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Comment author: pepe_prime 13 September 2017 01:20:21PM 10 points [-]

[Survey Taken Thread]

By ancient tradition, if you take the survey you may comment saying you have done so here, and people will upvote you and you will get karma.

Let's make these comments a reply to this post. That way we continue the tradition, but keep the discussion a bit cleaner.

Comment author: fortyeridania 18 September 2017 05:37:45AM 9 points [-]

Done.

Comment author: fortyeridania 18 September 2017 03:15:14AM 3 points [-]

[Link] Stanislav Petrov has died (2017-05-19)

7 fortyeridania 18 September 2017 03:13AM
Comment author: Erfeyah 15 September 2017 09:24:01PM *  2 points [-]

I was wondering if someone can point me to good LW's article(s)/refutation(s) of Searle's Chinese room argument and consciousness in general. A search comes up with a lot of articles mentioning it but I assume it is addressed in some form in the sequences?

Comment author: fortyeridania 18 September 2017 02:22:38AM 1 point [-]

I don't remember if the Sequences cover it. But if you haven't already, you might check out SEP's section on Replies to the Chinese Room Argument.

Comment author: ignoranceprior 11 September 2017 01:50:57AM 2 points [-]

According to this study, the law appears to be inaccurate for academic articles.

Comment author: fortyeridania 15 September 2017 07:23:27AM *  0 points [-]
  • Scholarly article

  • Title: Do scholars follow Betteridge’s Law?

  • Answer is no

Nice.

Comment author: Elo 09 September 2017 10:33:07PM 1 point [-]

If the title is a question the answer is probably no.

In response to comment by Elo on Is Feedback Suffering?
Comment author: fortyeridania 11 September 2017 01:46:59AM 1 point [-]

I know this is Betteridge's law of headlines, but do you happen to know if it's accurate?

Comment author: fortyeridania 11 September 2017 01:40:37AM 3 points [-]

This was also explored by Benedict Evans in this blog post and this EconTalk interview, mentioned in the most recent feed thread.

Comment author: Dr_Manhattan 06 September 2017 01:33:25PM *  1 point [-]

2.

This is literally doing PageRank, by hand, on books. There's got to be a better way

Comment author: fortyeridania 08 September 2017 08:29:33AM *  0 points [-]

True. I think Frum did this in law school, which he finished in 1987.

Comment author: fortyeridania 06 September 2017 06:53:52AM *  0 points [-]

In addition to what you've cited, here are some methods I've used and liked:

  1. Email professors to ask for recommendations. Be polite, concise, and specific (e.g., why exactly do you want to learn more about x?).

  2. David Frum says he used to pick a random book on his chosen topic, check which books kept showing up in the footnotes, then repeat with those books. A couple rounds yielded a good picture of who the recognized authorities were. (I pointed this out in a Rationality Quotes thread in 2015. Link: http://lesswrong.com/lw/lzn/rationality_quotes_thread_april_2015/c7qp.) Cons: This is time-consuming, sometimes requires physical access to many books you don't yet own, and tends to omit recent books.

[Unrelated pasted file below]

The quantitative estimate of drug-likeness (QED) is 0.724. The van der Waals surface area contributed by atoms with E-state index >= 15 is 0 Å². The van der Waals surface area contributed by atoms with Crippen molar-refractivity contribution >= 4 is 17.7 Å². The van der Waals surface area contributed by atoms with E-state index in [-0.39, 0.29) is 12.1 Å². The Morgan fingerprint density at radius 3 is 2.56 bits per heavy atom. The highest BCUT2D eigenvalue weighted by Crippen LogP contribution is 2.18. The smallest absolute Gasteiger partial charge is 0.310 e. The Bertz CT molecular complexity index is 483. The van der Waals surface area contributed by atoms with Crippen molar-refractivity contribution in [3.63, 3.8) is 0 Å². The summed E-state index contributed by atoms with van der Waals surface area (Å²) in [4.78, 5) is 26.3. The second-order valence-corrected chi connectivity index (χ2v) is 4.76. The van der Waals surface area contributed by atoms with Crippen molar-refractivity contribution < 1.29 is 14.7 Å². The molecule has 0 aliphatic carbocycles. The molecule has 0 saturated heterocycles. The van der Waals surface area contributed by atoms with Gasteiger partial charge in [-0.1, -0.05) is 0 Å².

Comment author: Rossin 05 September 2017 12:35:10AM 2 points [-]

Does anyone have any tips or strategies for making better social skills habitual? I'm trying to be more friendly, compliment people, avoid outright criticism, and talk more about other people than myself. I can do these things for a while, but I don't feel them becoming habitual as I would like. Being friendly to people I do not know well is particularly hard, when I'm tired I want to escape interaction with everyone except close friends and family.

Comment author: fortyeridania 05 September 2017 02:49:17AM 1 point [-]

but I don't feel them becoming habitual as I would like

Have you noticed any improvement? For example, an increase in the amount of time you feel able to be friendly? If so, then be not discouraged! If not, try changing the reward structure.

For example, you can explicitly reward yourself for exceeding thresholds (an hour of non-stop small talk --> extra dark chocolate) or meeting challenges (a friendly conversation with that guy --> watch a light documentary). Start small and easy. Or: Some forms of friendly interaction might be more rewarding than others; persist in those to acclimate yourself to longer periods of socialising.

There's a lot of literature on self-management out there. If you're into economics, you might appreciate the approach called picoeconomics:

Caution: In my own experience, building new habits is less about reading theories and more about doing the thing you want to get better at, but it's disappointingly easy to convince myself that a deep dive into the literature is somehow just as good; your experience may be similar (or it may not).

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